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“The party is over for liner operators [in the trans-Atlantic],” wrote Alphaliner. “MSC, which is by far the largest carrier in this trade, has already started to remove tonnage.”
Spot rates down double digits vs. pre-COVID levels

How far have trans-Atlantic rates fallen? Different index providers give different numbers, but they all show the same precipitous collapse to levels below the pre-pandemic “normal.”

According to the Drewry World Container Index (WCI), spot rates from Rotterdam, Netherlands, to New York peaked in early November 2022 at $7,426 per forty-foot equivalent unit. In the week ending Thursday, they had fallen 79% from that high, to $1,577 per FEU. Compared to pre-COVID rates, the current WCI assessment is 20% below levels at this time in 2018 and 33% below levels in 2019.

Looking even further back, the current WCI Rotterdam-New York spot assessment is lower than at any point in at least 12 years. (Drewry’s data on FreightWaves SONAR only goes back to 2011.)
chart of trans-Atlantic spot rates
Weekly spot rate in USD per FEU. (Chart: FreightWaves SONAR)

The Freightos Baltic Daily Index (FBX) Europe-East Coast spot assessment peaked at $10,708 per FEU in early June 2022. As of Wednesday, it had fallen 88% from that high to $1,236 per FEU. According to the FBX, trans-Atlantic westbound rates have been below pre-COVID levels since late June. They were 29% below 2019 levels on Wednesday.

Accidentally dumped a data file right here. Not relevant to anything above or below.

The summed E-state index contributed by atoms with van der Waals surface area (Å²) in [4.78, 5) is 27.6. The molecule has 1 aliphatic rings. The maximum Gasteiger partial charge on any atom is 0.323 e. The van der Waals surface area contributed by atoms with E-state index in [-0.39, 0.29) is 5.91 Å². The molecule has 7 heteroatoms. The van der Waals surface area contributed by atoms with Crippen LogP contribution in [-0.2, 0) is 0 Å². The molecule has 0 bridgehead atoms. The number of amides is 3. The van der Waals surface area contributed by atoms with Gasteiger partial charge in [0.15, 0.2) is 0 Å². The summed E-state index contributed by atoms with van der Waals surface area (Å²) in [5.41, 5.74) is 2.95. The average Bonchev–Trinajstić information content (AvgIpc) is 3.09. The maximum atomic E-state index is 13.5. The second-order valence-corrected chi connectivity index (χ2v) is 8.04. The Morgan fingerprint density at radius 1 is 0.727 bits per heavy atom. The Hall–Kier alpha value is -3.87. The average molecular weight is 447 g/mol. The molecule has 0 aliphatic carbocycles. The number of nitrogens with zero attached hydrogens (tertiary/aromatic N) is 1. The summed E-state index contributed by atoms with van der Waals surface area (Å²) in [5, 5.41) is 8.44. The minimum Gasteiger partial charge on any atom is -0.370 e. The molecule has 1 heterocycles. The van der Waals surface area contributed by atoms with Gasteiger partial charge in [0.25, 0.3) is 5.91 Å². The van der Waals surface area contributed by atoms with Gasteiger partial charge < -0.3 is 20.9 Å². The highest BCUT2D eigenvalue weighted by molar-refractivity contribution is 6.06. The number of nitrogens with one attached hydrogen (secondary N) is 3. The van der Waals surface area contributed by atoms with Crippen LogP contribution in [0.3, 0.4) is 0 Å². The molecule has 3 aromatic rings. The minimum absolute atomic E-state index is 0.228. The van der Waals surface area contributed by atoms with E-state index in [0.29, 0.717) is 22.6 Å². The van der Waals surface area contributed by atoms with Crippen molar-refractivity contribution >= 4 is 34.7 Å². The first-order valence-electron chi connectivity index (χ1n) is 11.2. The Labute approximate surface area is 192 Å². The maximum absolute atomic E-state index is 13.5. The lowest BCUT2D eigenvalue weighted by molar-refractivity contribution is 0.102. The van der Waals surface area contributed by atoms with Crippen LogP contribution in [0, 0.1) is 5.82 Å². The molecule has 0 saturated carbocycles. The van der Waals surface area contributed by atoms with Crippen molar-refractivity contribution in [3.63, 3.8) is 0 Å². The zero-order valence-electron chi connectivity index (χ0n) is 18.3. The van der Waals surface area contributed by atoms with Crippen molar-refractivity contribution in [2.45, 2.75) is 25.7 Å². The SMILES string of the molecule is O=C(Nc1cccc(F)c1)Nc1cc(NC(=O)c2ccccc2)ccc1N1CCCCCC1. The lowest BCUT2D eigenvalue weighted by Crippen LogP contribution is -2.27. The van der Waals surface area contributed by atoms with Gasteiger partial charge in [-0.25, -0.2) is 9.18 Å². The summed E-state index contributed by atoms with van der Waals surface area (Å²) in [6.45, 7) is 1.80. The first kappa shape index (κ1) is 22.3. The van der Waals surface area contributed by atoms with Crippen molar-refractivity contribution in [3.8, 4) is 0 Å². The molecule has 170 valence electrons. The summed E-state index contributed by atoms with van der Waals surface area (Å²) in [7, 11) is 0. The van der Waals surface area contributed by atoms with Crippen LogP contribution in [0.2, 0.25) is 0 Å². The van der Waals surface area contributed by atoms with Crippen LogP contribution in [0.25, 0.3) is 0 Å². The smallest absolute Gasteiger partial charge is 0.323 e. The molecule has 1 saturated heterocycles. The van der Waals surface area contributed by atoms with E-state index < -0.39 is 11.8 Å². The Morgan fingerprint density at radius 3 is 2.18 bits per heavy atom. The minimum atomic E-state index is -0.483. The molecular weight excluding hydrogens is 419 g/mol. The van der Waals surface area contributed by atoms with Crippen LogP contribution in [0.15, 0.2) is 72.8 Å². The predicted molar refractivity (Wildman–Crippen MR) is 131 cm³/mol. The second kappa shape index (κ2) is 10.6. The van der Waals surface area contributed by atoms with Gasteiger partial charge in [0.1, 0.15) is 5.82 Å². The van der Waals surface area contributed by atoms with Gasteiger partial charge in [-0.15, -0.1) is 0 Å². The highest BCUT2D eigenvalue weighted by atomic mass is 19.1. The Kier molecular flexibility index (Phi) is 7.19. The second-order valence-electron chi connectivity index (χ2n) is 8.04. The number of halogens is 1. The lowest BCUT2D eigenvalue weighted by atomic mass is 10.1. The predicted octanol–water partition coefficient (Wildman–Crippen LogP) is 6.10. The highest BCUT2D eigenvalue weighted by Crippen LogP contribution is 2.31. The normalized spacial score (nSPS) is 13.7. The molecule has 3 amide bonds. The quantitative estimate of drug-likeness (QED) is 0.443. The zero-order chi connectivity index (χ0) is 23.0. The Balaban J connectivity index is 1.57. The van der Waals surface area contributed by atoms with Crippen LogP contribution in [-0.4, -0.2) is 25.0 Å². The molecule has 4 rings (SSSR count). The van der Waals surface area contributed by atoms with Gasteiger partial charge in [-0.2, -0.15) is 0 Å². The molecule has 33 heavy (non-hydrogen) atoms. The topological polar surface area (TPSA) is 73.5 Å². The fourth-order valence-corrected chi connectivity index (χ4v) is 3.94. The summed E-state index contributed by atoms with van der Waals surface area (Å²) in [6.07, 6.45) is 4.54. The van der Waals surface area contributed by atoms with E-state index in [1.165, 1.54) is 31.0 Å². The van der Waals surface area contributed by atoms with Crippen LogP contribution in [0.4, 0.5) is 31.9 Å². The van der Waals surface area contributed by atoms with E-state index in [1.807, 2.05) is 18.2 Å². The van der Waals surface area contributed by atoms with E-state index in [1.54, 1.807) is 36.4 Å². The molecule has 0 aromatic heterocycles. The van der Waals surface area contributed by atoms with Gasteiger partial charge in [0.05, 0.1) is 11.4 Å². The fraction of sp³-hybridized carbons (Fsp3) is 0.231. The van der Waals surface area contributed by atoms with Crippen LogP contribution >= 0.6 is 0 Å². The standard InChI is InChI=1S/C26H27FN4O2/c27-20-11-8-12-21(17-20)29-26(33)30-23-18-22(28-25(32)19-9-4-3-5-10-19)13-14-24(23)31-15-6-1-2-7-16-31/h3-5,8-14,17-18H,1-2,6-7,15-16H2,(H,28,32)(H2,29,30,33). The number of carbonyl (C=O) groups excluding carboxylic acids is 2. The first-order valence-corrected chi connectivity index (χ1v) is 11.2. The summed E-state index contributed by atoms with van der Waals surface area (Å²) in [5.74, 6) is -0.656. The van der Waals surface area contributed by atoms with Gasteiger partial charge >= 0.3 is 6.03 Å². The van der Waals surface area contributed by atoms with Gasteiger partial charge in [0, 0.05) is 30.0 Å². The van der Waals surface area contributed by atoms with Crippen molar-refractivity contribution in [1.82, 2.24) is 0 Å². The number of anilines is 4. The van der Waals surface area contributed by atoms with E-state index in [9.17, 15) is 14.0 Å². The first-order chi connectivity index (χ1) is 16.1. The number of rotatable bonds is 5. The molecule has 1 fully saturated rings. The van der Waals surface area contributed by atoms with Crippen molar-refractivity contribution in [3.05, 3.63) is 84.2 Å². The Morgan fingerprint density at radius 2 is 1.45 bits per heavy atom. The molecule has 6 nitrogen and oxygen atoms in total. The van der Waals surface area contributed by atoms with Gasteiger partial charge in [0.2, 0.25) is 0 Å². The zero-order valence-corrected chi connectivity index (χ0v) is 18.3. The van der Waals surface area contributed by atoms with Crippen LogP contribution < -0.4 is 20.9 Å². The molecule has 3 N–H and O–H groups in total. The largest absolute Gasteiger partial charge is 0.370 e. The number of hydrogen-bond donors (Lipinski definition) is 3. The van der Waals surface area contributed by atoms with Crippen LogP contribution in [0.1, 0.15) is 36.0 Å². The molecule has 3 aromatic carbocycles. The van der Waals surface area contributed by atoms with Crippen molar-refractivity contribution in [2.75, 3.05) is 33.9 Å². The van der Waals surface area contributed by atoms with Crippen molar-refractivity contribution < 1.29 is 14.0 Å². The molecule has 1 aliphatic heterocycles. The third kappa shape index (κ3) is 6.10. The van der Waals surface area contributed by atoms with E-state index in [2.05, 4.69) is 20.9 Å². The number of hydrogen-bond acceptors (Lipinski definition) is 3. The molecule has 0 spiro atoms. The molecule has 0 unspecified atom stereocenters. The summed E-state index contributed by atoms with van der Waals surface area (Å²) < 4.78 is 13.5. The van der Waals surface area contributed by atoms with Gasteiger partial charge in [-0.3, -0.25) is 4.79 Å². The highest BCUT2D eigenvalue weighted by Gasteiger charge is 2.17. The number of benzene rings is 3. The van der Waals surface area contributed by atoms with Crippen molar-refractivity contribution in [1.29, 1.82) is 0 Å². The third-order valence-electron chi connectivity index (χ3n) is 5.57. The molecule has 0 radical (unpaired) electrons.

Daily spot rate in USD per FEU. Blue line: 2023. Purple line: 2019. (Chart: FreightWaves SONAR)
Trans-Atlantic contract rates more than double spot rates

Xeneta tracks both short-term (spot) and long-term (contract) rates. Xeneta’s data shows the same crash in spot rates, but also, that contract rates remain much higher than pre-COVID levels and much higher than current spot rates.

Xeneta put average spot rates in the North Europe-East Coast lane at $1,510 per FEU as of Thursday, down 83% from the peak of $8,793 per FEU in mid-May 2022 and down 35% from spot rates at this time in 2019, pre-COVID.

In the trans-Pacific, Xeneta data shows that spot rates have recently risen above contract rates. The trans-Atlantic is seeing the exact opposite dynamic.

Thursday’s average long-term rate in the North Europe-East Coast lane was assessed at $3,378 per FEU, more than double spot rates (124% higher) and 77% above contract rates at this time in 2019.
(Chart: Xeneta)

This implies that carriers are still doing exceptionally well in the trans-Atlantic to the extent they’re moving contract volumes, not spot cargoes.

However, it also suggests a major risk to carriers’ contract business. When contract rates far exceeded spot rates in the trans-Pacific during the second half of 2022, many shippers switched their cargo to the much-cheaper spot market. Some carriers, including Zim, agreed to slash annual rates in midcontract to keep their volumes. The current spread in the trans-Atlantic implies the same threat to contract business in this lane.